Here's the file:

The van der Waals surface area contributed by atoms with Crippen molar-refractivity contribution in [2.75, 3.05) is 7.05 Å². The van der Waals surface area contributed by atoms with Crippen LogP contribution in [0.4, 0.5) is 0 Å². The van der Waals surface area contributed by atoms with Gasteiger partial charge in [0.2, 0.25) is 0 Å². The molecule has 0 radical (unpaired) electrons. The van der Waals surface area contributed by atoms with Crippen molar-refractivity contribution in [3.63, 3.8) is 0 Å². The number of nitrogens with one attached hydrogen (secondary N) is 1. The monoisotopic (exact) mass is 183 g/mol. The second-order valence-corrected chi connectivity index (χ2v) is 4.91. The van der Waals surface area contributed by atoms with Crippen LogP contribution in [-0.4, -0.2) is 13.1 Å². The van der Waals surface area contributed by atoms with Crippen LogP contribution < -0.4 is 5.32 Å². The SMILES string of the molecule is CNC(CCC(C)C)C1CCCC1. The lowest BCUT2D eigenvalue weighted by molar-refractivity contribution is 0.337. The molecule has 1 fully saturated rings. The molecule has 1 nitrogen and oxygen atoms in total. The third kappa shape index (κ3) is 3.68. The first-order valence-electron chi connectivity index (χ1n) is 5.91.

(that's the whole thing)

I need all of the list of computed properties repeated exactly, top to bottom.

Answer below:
The van der Waals surface area contributed by atoms with Crippen molar-refractivity contribution in [2.75, 3.05) is 7.05 Å². The van der Waals surface area contributed by atoms with Crippen LogP contribution in [0.4, 0.5) is 0 Å². The van der Waals surface area contributed by atoms with Gasteiger partial charge in [0.2, 0.25) is 0 Å². The molecule has 0 radical (unpaired) electrons. The van der Waals surface area contributed by atoms with Crippen molar-refractivity contribution in [3.63, 3.8) is 0 Å². The number of nitrogens with one attached hydrogen (secondary N) is 1. The monoisotopic (exact) mass is 183 g/mol. The second-order valence-corrected chi connectivity index (χ2v) is 4.91. The van der Waals surface area contributed by atoms with Crippen LogP contribution in [-0.4, -0.2) is 13.1 Å². The van der Waals surface area contributed by atoms with Crippen LogP contribution < -0.4 is 5.32 Å². The SMILES string of the molecule is CNC(CCC(C)C)C1CCCC1. The lowest BCUT2D eigenvalue weighted by molar-refractivity contribution is 0.337. The molecule has 1 fully saturated rings. The molecule has 1 nitrogen and oxygen atoms in total. The third kappa shape index (κ3) is 3.68. The first-order valence-electron chi connectivity index (χ1n) is 5.91.